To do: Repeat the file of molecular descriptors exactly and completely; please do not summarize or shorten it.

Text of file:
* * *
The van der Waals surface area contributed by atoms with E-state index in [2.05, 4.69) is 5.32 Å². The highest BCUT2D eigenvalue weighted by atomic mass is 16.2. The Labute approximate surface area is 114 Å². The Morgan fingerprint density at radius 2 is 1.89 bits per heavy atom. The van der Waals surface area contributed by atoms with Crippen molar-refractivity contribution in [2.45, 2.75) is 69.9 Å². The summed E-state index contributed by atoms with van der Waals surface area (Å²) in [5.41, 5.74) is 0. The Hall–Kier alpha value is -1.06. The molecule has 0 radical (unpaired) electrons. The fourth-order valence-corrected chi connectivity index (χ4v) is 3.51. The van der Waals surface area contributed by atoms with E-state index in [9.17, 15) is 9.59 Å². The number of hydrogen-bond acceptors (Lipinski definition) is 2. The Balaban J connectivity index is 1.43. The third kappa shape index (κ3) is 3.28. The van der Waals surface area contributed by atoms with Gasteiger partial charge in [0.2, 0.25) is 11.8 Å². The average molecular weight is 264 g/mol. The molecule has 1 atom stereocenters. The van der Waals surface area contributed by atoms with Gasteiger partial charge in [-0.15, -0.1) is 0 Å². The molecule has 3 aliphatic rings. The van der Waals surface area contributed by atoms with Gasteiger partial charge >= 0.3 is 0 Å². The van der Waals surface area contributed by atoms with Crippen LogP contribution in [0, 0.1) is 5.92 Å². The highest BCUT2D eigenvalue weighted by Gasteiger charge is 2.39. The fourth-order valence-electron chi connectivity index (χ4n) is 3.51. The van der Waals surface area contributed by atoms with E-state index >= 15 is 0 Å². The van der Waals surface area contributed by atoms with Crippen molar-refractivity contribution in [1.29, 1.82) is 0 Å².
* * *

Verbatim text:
The van der Waals surface area contributed by atoms with E-state index in [2.05, 4.69) is 5.32 Å². The highest BCUT2D eigenvalue weighted by atomic mass is 16.2. The Labute approximate surface area is 114 Å². The Morgan fingerprint density at radius 2 is 1.89 bits per heavy atom. The van der Waals surface area contributed by atoms with Crippen molar-refractivity contribution in [2.45, 2.75) is 69.9 Å². The summed E-state index contributed by atoms with van der Waals surface area (Å²) in [5.41, 5.74) is 0. The Hall–Kier alpha value is -1.06. The molecule has 0 radical (unpaired) electrons. The fourth-order valence-corrected chi connectivity index (χ4v) is 3.51. The van der Waals surface area contributed by atoms with E-state index in [9.17, 15) is 9.59 Å². The number of hydrogen-bond acceptors (Lipinski definition) is 2. The Balaban J connectivity index is 1.43. The third kappa shape index (κ3) is 3.28. The van der Waals surface area contributed by atoms with Gasteiger partial charge in [0.2, 0.25) is 11.8 Å². The average molecular weight is 264 g/mol. The molecule has 1 atom stereocenters. The van der Waals surface area contributed by atoms with Gasteiger partial charge in [-0.15, -0.1) is 0 Å². The molecule has 3 aliphatic rings. The van der Waals surface area contributed by atoms with Gasteiger partial charge >= 0.3 is 0 Å². The van der Waals surface area contributed by atoms with Crippen LogP contribution in [0, 0.1) is 5.92 Å². The highest BCUT2D eigenvalue weighted by Gasteiger charge is 2.39. The fourth-order valence-electron chi connectivity index (χ4n) is 3.51. The van der Waals surface area contributed by atoms with E-state index >= 15 is 0 Å². The van der Waals surface area contributed by atoms with Crippen molar-refractivity contribution in [1.29, 1.82) is 0 Å².